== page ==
Once again in my favorite spot for interviews, I engaged a smart-looking, 30something Australian couple in conversation while we waited to board our plane. Ms. Aussie had spent 3 years living in Vancouver and was familiar with both the Canadian and Australian health care system. “I loved the Canadian system!” she exclaimed enthusiastically.
In Australia, she told me, private health insurance plays a much larger role in the health care system. There is an Australian publicly funded universal health care system called Medicare, which covers everyone for medically necessary doctor’s services and hospitalization. Medicare is funded partly by a 1.5% income tax levy and partly out of general revenue. But 45% of Australians also carry private insurance – hospital coverage, ancillary coverage, or a combination of the two. Hospital coverage enables policyholders to go to private hospitals, choose their doctor when hospitalized, schedule elective surgeries more promptly, stay in a private room, and make up some of the difference between the amount the government payment schedule will cover for doctors’ charges whilst an in-patient and what the doctors actually charge (called the "gap"). Private "ancillary" insurance covers some of the extended services, like physical therapy, optical, and dental, the way the private extended coverage does in Canada.
In contrast with Canada, 1/3 of hospital beds are in private hospitals. According to Ms. Aussie, public hospitals are not so desirable. Private hospitals are more attractive cosmetically, have better food, and one can usually stay in a private room. Many public hospitals, on the other hand, are better equipped. Emergency rooms are almost exclusively found at public hospitals.
Interestingly, some folks who have private hospital coverage still opt to use a public hospital. They can choose to go to a public hospital either as a private insurance patient or a public patient. For patients not using private insurance, Medicare will pay for all the expenses incurred in the hospital. A private patient, even in a public hospital, will be scheduled for elective procedures with a shorter wait, will be able to choose their physician, and may be able to get a private room. For a private patient, Medicare will cover 75% of in-patient medical procedures in accordance with the Medicare Benefit Schedule (MBS). The private insurance picks up the remaining 25% plus the hospital accommodation costs. If the doctor charges more than the MBS fee, the private insurance may pick up the “gap”, depending on the policy.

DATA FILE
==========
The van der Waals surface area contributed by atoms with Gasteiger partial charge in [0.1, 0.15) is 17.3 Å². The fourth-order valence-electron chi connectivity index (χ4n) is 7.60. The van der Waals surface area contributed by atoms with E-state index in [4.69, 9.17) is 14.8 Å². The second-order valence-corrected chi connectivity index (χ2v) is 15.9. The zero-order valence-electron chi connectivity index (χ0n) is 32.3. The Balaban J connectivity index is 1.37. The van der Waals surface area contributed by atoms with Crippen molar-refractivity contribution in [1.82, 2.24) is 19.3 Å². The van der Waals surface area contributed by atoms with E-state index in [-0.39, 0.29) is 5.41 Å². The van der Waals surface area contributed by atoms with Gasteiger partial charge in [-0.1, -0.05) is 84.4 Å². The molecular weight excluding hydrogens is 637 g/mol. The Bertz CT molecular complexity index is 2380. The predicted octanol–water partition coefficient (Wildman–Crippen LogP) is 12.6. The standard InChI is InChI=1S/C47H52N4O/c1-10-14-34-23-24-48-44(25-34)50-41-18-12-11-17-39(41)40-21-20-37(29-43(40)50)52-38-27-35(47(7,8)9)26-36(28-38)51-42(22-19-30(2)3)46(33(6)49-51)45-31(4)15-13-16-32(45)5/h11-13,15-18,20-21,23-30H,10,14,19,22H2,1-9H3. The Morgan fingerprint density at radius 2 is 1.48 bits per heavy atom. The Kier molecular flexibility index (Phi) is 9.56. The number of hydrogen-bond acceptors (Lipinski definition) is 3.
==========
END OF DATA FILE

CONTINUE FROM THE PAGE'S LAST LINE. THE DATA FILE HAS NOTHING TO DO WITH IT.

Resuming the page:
Ms. Aussie's sister had used private insurance and a private hospital when she needed back surgery. She would have had to wait a year for the surgery had she used the public system, according to Ms. Aussie. Ouch! But she ended up paying $7,000 out-of-pocket due to the "gap" despite her private insurance. Oooouch!
The Australian government provides incentives for individuals to purchase private insurance; they believe it is better to relieve the government of as much of the business of health care coverage as possible. First of all, they provide a 30% subsidy to everyone who purchases private insurance and a higher subsidy for the elderly. Secondly, there is a 1% tax on the income of anyone earning more than $77,000 per year ($154,000 for couples) who doesn’t purchase private insurance. A bit similar to the US's impending individual mandate. And finally, if Australians don’t purchase private insurance by their 31st birthday, they pay an additional 2% to purchase insurance for every year beyond that time. So if you don’t start purchasing insurance until you’re 40, you pay an extra 20%. This protects the private insurers, who are not allowed to charge more for preexisting conditions, from having everyone wait until they are older and sicker to start purchasing insurance. Furthermore, private insurance isn’t terribly expensive in Australia. For Ms. and Mr. Aussie, this is a no brainer. Their income is over $154,000 so they’d be paying the government 1% of their income anyway. The private insurance they purchase only costs $90 per month for the two of them.
Ms. Aussie had no complaints about the care she had received in either country but she seemed to prefer the Canadian system. I guess more people end up paying more out-of-pocket for the Australian system. By the way, she mentioned, as have several of the Canadians I’ve spoken to, how important it is for them to purchase travel health insurance before coming to the US. Wouldn’t dare leave home without it!